Nope, you can run it as slow as you want. It is the high speeds that do you in.

"rubbing" would be insufficient clearance on the tool bit.

That is usually correct but it has less to do with cutting speed then being a multi edge cutting tool. Reamers are also prone to this problem which has to do with being a multi edge cutting tool. Reamers are also prone to this problem which has to do with multiple cutting edges not cutting evenly or "chattering" leaving a poor finish or out of round hole.

Look at it this way. The cutting speed is the highest continuous speed that the tool will sustain. Now, stock removal is a somewhat different story and you may find that because of old age, a lack of machine rigidity, more frequent tool dulling, or other factors a slower cutting speed coupled with a higher feed rate MAY remove more material per hour/day the a higher cutting speed with a lower feed rate.
Bruce-in-Bangkok (correct email address for reply)
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On Thu, 24 Apr 2008 19:56:33 +0700, Bruce in Bangkok

Or insufficient feed rate!
Cutting speed is only half the equation-- you also need to consider the feed rate (thou per tooth or whatever).
The cutting edges have to be moved into the work fast enough that they bite in and don't just rub against the work (feeding too fast causes different problems).
The feed rate in thou per tooth is independent of the cutting rate, so if you are turning very slowly the feed rate will be slower in terms of inches per minute, but the same in terms of thou per tooth, if that makes any sense.
The optimum feeds and speeds are dependent on the type of tooling, coolant used, the material being cut, whether it's a roughing or finish cut, and other factors. Google for some numbers. I've generally used 80 sfm for HSS tooling into mild steel.
More in Wikipedia: http://en.wikipedia.org/wiki/Speeds_and_feeds

Best regards, Spehro Pefhany
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wrote:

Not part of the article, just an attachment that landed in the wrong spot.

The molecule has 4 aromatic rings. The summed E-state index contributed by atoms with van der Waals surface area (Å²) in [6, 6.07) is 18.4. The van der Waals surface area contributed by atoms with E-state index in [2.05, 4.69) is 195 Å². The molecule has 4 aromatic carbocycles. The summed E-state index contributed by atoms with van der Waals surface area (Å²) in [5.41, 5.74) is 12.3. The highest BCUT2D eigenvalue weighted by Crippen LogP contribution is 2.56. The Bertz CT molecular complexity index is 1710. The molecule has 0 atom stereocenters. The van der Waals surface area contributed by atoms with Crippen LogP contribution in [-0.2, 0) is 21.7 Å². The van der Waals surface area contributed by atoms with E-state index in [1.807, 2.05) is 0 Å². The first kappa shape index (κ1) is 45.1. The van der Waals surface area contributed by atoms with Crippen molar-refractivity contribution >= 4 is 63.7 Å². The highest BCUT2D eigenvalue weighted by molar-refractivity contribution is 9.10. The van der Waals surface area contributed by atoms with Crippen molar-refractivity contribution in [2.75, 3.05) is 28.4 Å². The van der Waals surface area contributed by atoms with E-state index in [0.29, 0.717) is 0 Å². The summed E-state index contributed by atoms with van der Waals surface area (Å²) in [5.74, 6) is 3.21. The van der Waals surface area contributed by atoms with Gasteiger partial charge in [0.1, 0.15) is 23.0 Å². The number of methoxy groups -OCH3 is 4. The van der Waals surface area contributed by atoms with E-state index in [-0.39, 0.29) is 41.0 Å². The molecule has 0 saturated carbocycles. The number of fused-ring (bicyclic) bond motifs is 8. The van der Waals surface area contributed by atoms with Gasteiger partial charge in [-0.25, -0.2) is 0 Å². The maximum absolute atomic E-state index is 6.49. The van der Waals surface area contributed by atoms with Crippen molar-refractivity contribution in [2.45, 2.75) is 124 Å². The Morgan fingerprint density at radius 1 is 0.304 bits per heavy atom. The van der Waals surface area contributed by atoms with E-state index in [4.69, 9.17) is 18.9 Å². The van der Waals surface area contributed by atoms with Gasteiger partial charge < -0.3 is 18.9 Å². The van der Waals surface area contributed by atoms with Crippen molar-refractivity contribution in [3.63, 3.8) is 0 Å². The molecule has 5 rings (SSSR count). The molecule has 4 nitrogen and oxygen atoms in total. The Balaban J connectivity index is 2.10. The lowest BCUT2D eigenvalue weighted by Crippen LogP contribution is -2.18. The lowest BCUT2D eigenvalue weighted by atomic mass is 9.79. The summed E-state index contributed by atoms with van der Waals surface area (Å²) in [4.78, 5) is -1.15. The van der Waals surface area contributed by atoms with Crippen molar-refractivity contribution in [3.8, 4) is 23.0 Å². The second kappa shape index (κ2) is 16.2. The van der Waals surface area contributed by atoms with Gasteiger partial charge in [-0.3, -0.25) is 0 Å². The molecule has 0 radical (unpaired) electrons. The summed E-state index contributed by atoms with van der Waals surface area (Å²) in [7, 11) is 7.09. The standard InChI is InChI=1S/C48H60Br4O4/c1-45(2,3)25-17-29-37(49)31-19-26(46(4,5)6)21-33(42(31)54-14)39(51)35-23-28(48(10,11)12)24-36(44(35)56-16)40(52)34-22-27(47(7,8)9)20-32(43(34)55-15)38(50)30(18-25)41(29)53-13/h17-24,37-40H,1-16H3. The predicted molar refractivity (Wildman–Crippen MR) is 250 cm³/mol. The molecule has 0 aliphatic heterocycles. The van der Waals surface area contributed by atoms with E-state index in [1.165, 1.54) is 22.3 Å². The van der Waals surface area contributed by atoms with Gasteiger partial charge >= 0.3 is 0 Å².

...
Make a spreadsheet with the speeds for your lathe or mill as rows, common work diameters as columns, and the FPM formula in the cells. If you don't have MS Excel you can download Calc from Openoffice.org.
Jim Wilkins
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I will probably be shot down in flames for this, being a mere tyro, but...
At school, we were told where to look in the textbook for the optimum cutting speeds - they do vary with the material. BUT - these were the max speeds in a production environment and were designed to get maximum ECONOMIC life out of the tooling - faster meant unacceptable tool wear and so increased downtime and cost, slower meant...you didn't get as much work done. (The temptation is, of course, to run it fast and take big hogging cuts - fine if you know what your doing...)
Run it at a speed you feel comfortable with, slow is not a BAD THING if you aint doing it for a living and being paid per job. Dont let it rub on one spot, heats up the tool, stuffs it.
Feed rates are probably more important, IMHO. But agin, slow is better than too fast.
So saying that, one of the instructors faced off a topslide mounting plate I was making - insanely and dangerously fast to me, but he got a BEAUTIFUL finish, in one pass - but then, as a toolmaker now a teacher, he knew what he was doing....